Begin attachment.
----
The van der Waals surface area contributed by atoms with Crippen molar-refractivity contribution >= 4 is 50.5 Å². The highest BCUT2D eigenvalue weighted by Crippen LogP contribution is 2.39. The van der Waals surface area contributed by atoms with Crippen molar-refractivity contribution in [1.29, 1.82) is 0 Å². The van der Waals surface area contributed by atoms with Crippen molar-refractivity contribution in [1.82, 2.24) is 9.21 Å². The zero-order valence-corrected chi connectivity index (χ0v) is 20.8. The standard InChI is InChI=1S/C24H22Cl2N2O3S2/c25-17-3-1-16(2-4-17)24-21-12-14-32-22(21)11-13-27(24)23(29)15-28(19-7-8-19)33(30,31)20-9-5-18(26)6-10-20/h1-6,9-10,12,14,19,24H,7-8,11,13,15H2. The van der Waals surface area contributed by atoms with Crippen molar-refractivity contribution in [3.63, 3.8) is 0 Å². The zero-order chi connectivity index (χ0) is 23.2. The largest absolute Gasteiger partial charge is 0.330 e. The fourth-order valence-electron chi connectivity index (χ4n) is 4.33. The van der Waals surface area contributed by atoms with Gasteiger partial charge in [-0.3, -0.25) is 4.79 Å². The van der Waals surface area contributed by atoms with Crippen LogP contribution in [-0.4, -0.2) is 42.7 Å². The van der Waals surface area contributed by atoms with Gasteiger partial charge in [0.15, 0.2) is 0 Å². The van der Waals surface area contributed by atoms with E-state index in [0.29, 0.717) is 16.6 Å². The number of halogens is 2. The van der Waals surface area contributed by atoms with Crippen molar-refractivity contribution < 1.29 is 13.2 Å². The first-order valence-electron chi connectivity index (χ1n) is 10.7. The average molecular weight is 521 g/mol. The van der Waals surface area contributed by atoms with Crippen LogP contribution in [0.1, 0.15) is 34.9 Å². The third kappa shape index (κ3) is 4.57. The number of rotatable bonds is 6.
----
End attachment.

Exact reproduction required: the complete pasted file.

The van der Waals surface area contributed by atoms with Crippen molar-refractivity contribution >= 4 is 50.5 Å². The highest BCUT2D eigenvalue weighted by Crippen LogP contribution is 2.39. The van der Waals surface area contributed by atoms with Crippen molar-refractivity contribution in [1.29, 1.82) is 0 Å². The van der Waals surface area contributed by atoms with Crippen molar-refractivity contribution in [1.82, 2.24) is 9.21 Å². The zero-order valence-corrected chi connectivity index (χ0v) is 20.8. The standard InChI is InChI=1S/C24H22Cl2N2O3S2/c25-17-3-1-16(2-4-17)24-21-12-14-32-22(21)11-13-27(24)23(29)15-28(19-7-8-19)33(30,31)20-9-5-18(26)6-10-20/h1-6,9-10,12,14,19,24H,7-8,11,13,15H2. The van der Waals surface area contributed by atoms with Crippen molar-refractivity contribution in [3.63, 3.8) is 0 Å². The zero-order chi connectivity index (χ0) is 23.2. The largest absolute Gasteiger partial charge is 0.330 e. The fourth-order valence-electron chi connectivity index (χ4n) is 4.33. The van der Waals surface area contributed by atoms with Gasteiger partial charge in [-0.3, -0.25) is 4.79 Å². The van der Waals surface area contributed by atoms with Crippen LogP contribution in [-0.4, -0.2) is 42.7 Å². The van der Waals surface area contributed by atoms with Gasteiger partial charge in [0.15, 0.2) is 0 Å². The van der Waals surface area contributed by atoms with E-state index in [0.29, 0.717) is 16.6 Å². The number of halogens is 2. The van der Waals surface area contributed by atoms with Crippen molar-refractivity contribution < 1.29 is 13.2 Å². The first-order valence-electron chi connectivity index (χ1n) is 10.7. The average molecular weight is 521 g/mol. The van der Waals surface area contributed by atoms with Crippen LogP contribution in [0.1, 0.15) is 34.9 Å². The third kappa shape index (κ3) is 4.57. The number of rotatable bonds is 6.